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December 11th, 2017, 01:58 AM   #1
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Help with Averages

Hi Guys,

My maths isn't great and wanted some advice and help on a issue related to averages. I have a screenshot of some data below. As you can see I have 15 users from A to O. For each user I can calculate a percentage based on the value divide by the out of then multiply by 100. This gives me a percentage for that user.

The dilemma starts at the bottom where you sum everything up. If I sum up the Value and the Out of column, I get 1494 out of 1648. If I convert that into a percentage exactly the same way I converted each user percentage, I get 90.66 (rounded). If I divide the sum of the columns value and out of by total users which is 15, I get 99.6 out of 109.8666667. The percentage of that is also 90.66 (rounded). However, if I was to sum up all the user percentages and then divide by 15 that gives me 87.09% which is completely different.

The problem arises, (see second screenshot) if, for example, I want to display the data without showing the value or the out of column. If I show the percentage column by itself and right at the bottom, I display 90.66 as overall percentage. Then for someone looking at that it won't make sense because if you average out from user A to O the average works out to 87.09% not 90.66.

So question is which method is correct? Is calculating the percentage on the value and out of columns an actual average too? Because I thought an average usually has to be divided. Whereas by calculating it overall there is not dividing by 15

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Last edited by skipjack; December 11th, 2017 at 05:49 AM.
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December 11th, 2017, 07:09 AM   #2
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Your math is correct. In general, the average of the unweighted ratios will NOT equal the ratio of the sums.

Why does this happen? Notice that E contributes 127 out of the total of 1648 whereas J contributes only 39. Yet you are giving their ratios equal weight when you average the ratios. In many cases that makes little sense. You can eliminate the problem with a weighted average. Do you know the method for assigning correct weights?

Last edited by JeffM1; December 11th, 2017 at 07:11 AM.
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December 11th, 2017, 07:21 AM   #3
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Quote:
Originally Posted by JeffM1 View Post
Your math is correct. In general, the average of the unweighted ratios will NOT equal the ratio of the sums.

Why does this happen? Notice that E contributes 127 out of the total of 1648 whereas J contributes only 39. Yet you are giving their ratios equal weight when you average the ratios. In many cases that makes little sense. You can eliminate the problem with a weighted average. Do you know the method for assigning correct weights?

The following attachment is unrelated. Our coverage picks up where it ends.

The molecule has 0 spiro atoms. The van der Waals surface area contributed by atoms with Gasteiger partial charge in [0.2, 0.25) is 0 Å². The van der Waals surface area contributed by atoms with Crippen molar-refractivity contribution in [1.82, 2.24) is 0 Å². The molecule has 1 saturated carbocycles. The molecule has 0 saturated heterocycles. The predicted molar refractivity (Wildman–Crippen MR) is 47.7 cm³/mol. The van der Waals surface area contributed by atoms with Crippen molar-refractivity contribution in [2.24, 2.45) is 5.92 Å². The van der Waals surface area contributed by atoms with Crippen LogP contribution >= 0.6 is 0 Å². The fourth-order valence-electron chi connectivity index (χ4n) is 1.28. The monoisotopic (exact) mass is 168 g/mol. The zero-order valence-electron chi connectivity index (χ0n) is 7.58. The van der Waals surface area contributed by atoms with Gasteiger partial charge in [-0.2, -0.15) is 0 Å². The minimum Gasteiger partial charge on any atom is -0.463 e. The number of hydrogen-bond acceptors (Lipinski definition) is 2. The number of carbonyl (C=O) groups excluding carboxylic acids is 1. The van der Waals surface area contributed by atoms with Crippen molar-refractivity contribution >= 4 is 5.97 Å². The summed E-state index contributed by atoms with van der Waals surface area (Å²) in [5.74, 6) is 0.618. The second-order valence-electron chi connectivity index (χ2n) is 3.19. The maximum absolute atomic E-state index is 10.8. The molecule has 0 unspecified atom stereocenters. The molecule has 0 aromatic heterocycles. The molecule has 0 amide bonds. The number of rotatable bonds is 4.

Thanks for your reply. I do not know the method for weighting. How does that work and how will it eliminate the problem?
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December 11th, 2017, 07:30 AM   #4
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John, I can't answer right now. I shall return in about 3 hours. I hope someone else will have answered you before then, but if not I'll explain when I am again free.
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December 11th, 2017, 08:06 AM   #5
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Ok Thanks Jeff. Also, am I correct in understanding that the value of 90.66 that is achieved from summing up both columns and turning it into a percentage is actually not an average but more of an overall percentage of all those users?
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December 11th, 2017, 09:23 AM   #6
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Simple case:
50 out of 100 : 50%
60 out of 240 : 25%
-------------------------
110 out of 340 : 32.35...%

50 out of 100 : 50%
60 out of 120 : 50%
------------------------
110 out of 220 : 50%

Helps your thinking?
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December 11th, 2017, 11:27 AM   #7
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Quote:
Originally Posted by john2k View Post
Ok Thanks Jeff. Also, am I correct in understanding that the value of 90.66 that is achieved from summing up both columns and turning it into a percentage is actually not an average but more of an overall percentage of all those users?
There are MANY ways to compute an average: median, mode, arithmetic mean, harmonic mean, geometric means, and undoubtedly others. You could go nuts trying to remember them all.

I would probably call

an overall rate or percentage. You are not focusing on cases A through O with that number, but on what is the final result overall.